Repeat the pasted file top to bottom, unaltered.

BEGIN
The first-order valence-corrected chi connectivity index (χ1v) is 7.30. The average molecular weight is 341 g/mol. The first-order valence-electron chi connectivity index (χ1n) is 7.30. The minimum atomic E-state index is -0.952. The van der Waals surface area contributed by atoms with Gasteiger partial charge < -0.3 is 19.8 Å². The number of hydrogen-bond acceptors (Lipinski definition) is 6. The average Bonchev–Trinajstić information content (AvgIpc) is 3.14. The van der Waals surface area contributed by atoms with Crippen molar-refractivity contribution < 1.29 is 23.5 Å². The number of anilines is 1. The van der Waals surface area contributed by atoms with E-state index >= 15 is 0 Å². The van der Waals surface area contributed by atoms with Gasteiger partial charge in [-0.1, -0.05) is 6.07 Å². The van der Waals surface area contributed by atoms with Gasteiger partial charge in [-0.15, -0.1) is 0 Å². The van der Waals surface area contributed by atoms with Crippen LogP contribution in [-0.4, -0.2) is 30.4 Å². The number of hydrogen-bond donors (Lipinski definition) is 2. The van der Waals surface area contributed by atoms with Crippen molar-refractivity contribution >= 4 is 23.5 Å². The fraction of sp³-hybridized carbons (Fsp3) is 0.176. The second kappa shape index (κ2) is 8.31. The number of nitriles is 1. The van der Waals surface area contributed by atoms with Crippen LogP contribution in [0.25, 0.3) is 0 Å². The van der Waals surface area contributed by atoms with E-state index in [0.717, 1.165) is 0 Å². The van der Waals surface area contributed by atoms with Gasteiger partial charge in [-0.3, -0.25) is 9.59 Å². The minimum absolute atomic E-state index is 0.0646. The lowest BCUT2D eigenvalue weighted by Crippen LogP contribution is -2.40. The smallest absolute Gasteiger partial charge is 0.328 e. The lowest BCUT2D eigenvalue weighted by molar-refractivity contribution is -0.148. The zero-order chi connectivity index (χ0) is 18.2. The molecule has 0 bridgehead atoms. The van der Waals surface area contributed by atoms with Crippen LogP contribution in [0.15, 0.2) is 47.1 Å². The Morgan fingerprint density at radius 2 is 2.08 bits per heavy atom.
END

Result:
The first-order valence-corrected chi connectivity index (χ1v) is 7.30. The average molecular weight is 341 g/mol. The first-order valence-electron chi connectivity index (χ1n) is 7.30. The minimum atomic E-state index is -0.952. The van der Waals surface area contributed by atoms with Gasteiger partial charge < -0.3 is 19.8 Å². The number of hydrogen-bond acceptors (Lipinski definition) is 6. The average Bonchev–Trinajstić information content (AvgIpc) is 3.14. The van der Waals surface area contributed by atoms with Crippen molar-refractivity contribution < 1.29 is 23.5 Å². The number of anilines is 1. The van der Waals surface area contributed by atoms with E-state index >= 15 is 0 Å². The van der Waals surface area contributed by atoms with Gasteiger partial charge in [-0.1, -0.05) is 6.07 Å². The van der Waals surface area contributed by atoms with Gasteiger partial charge in [-0.15, -0.1) is 0 Å². The van der Waals surface area contributed by atoms with Crippen LogP contribution in [-0.4, -0.2) is 30.4 Å². The number of hydrogen-bond donors (Lipinski definition) is 2. The van der Waals surface area contributed by atoms with Crippen molar-refractivity contribution >= 4 is 23.5 Å². The fraction of sp³-hybridized carbons (Fsp3) is 0.176. The second kappa shape index (κ2) is 8.31. The number of nitriles is 1. The van der Waals surface area contributed by atoms with Crippen LogP contribution in [0.25, 0.3) is 0 Å². The van der Waals surface area contributed by atoms with E-state index in [0.717, 1.165) is 0 Å². The van der Waals surface area contributed by atoms with Gasteiger partial charge in [-0.3, -0.25) is 9.59 Å². The minimum absolute atomic E-state index is 0.0646. The lowest BCUT2D eigenvalue weighted by Crippen LogP contribution is -2.40. The smallest absolute Gasteiger partial charge is 0.328 e. The lowest BCUT2D eigenvalue weighted by molar-refractivity contribution is -0.148. The zero-order chi connectivity index (χ0) is 18.2. The molecule has 0 bridgehead atoms. The van der Waals surface area contributed by atoms with Crippen LogP contribution in [0.15, 0.2) is 47.1 Å². The Morgan fingerprint density at radius 2 is 2.08 bits per heavy atom.